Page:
Floods swamp southern China, spark extreme weather fears

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Rescuers raced to flood-hit Guangdong province to evacuate trapped residents
CHINA
Floods swamped a handful of cities in southern China’s densely populated Pearl River Delta following record-breaking rains, sparking worries about the region’s defences against bigger deluges induced by extreme weather events.
On Monday, rescuers on boats in China’s flood-hit Guangdong province raced to evacuate trapped residents, carrying some elderly people by piggyback from their homes and deploying helicopters to save villagers caught in landslides.
The province once dubbed the “factory floor of the world” is prone to summer floods. Its defences against disruptive floods were severely tested in June 2022 when Guangdong was pounded by the heaviest downpours in six decades. Hundreds of thousands of people were evacuated.
Since Thursday, Guangdong has been battered by unusually heavy, sustained and widespread rainfall, with powerful storms ushering in an earlier-than-normal start to the province’s annual flooding season in May and June.
In Qingyuan, a relatively small city of about 4 million north of the provincial capital Guangzhou, residents said the flooding over the weekend was not as severe as the 2022 floods, but they were still concerned.
“We’re worried the floods could be worse than two years ago,” said Song Xiaowei, who works at a spare parts factory.
“I’ve friends in Jintan town who have already removed their furniture. The village opposite that has been submerged to the first floor.”
Song said his factory was still operating as usual, but rivers were being monitored in case they spilt over onto roads.
One river in the area rose as much as 7 metres (23 feet), submerging nearby farmland, he said.
Over the weekend, the Bei River, a tributary of the Pearl River running through Qingyuan, overflowed its banks and submerged some houses and shops.
Rescuers tackled muddy waters, neck-high in some areas, to extract residents including an elderly lady trapped in waist-deep water in an apartment building, videos on social media showed.
Before 2022, it rarely rained as heavily as it does now, and the flood waters were never as high, said Qingyuan resident Lin Xiuzheng, who worked in online retail sales.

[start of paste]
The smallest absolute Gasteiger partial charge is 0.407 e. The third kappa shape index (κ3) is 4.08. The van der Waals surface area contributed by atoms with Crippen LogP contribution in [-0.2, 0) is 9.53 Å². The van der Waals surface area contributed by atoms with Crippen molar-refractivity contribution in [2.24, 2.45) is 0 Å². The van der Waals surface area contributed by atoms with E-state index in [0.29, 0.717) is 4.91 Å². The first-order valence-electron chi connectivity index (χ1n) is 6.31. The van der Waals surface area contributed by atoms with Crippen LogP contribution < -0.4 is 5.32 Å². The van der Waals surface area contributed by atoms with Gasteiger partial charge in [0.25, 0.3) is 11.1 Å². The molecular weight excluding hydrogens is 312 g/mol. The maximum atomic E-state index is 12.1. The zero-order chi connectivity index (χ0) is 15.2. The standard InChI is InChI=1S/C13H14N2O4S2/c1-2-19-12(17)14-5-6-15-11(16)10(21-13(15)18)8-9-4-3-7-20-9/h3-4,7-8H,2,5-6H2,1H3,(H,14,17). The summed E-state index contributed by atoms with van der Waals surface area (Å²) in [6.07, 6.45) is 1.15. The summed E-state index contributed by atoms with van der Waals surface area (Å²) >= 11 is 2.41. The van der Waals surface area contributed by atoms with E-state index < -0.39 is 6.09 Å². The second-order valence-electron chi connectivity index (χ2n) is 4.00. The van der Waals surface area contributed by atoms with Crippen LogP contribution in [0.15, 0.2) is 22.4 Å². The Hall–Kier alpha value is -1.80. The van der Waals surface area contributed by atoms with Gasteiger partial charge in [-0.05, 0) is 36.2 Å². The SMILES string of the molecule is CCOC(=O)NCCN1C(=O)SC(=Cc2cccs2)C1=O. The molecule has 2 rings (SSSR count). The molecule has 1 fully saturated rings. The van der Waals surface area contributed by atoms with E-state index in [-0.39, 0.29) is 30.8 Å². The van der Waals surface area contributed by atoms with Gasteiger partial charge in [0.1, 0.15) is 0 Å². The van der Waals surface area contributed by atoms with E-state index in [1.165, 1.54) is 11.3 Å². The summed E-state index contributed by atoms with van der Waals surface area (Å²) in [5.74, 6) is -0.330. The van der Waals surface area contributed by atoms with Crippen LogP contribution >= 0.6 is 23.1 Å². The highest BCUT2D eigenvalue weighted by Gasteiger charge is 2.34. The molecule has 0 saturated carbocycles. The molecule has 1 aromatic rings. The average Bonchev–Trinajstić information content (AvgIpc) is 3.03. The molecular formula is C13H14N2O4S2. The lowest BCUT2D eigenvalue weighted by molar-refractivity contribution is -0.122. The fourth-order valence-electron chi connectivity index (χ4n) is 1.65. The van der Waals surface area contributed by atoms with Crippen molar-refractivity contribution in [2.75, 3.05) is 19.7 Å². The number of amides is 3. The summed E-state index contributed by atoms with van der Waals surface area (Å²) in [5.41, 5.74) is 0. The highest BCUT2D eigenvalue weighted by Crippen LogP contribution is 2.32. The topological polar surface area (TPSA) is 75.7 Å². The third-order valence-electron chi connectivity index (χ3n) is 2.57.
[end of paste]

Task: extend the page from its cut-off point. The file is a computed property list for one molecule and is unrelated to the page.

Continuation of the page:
Weather events in China have become more intense and unpredictable because of global warming, scientists say, with record-breaking rainfall and drought assailing the world’s second-largest economy, often at the same time.
Precipitation records for April have already been broken in many parts of Guangdong, with the cities of Shaoguan, Zhaoqing and Jiangmen to the west and north of Guangzhou also half-submerged in flood-waters.
No fatalities in Guangdong were reported, although 11 people in the province were still missing by Monday morning, state-owned Xinhua News Agency reported without giving further details.
Economic loss
Across the province, 36 houses collapsed while 48 were severely damaged, resulting in a direct economic loss of nearly 140.6 million yuan ($19.4 million), Xinhua reported.
Two companies in the province told Reuters there had been no immediate impact on business or supply chains.
“Everything’s running as usual and everyone got to work,” said a person who answered the phone at Camelot PCB, a print circuit board company that supplies Tesla and other electric vehicle makers.
Polyrocks Chemical, a plastics company that supplies technology giants such as Apple, Huawei and Samsung, also said its operations were not affected.
But many rivers remained swollen on Monday at levels above safety thresholds, with rainfall in recent days two to three times more than what is normally seen at this time of the year.
In Shaoguan, landslides trapped villagers who had to be rescued by helicopter while other rescuers travelled on foot to reach cut-off disaster sites.
The Chinese military also stepped in to help clear roads.
The rains eased early on Monday, but some schools in the province were suspended.
The strong convective weather in southern China was caused by a stronger-than-normal subtropical high, a semi-permanent high-pressure system circulating north of the equator.
The stronger subtropical high led to warmer temperatures that drew in more moisture-laden air from the South China Sea and even the Bay of Bengal, Chinese meteorologists said, resulting in intense precipitation.
Thunderstorms are expected to return later in the week after a brief respite.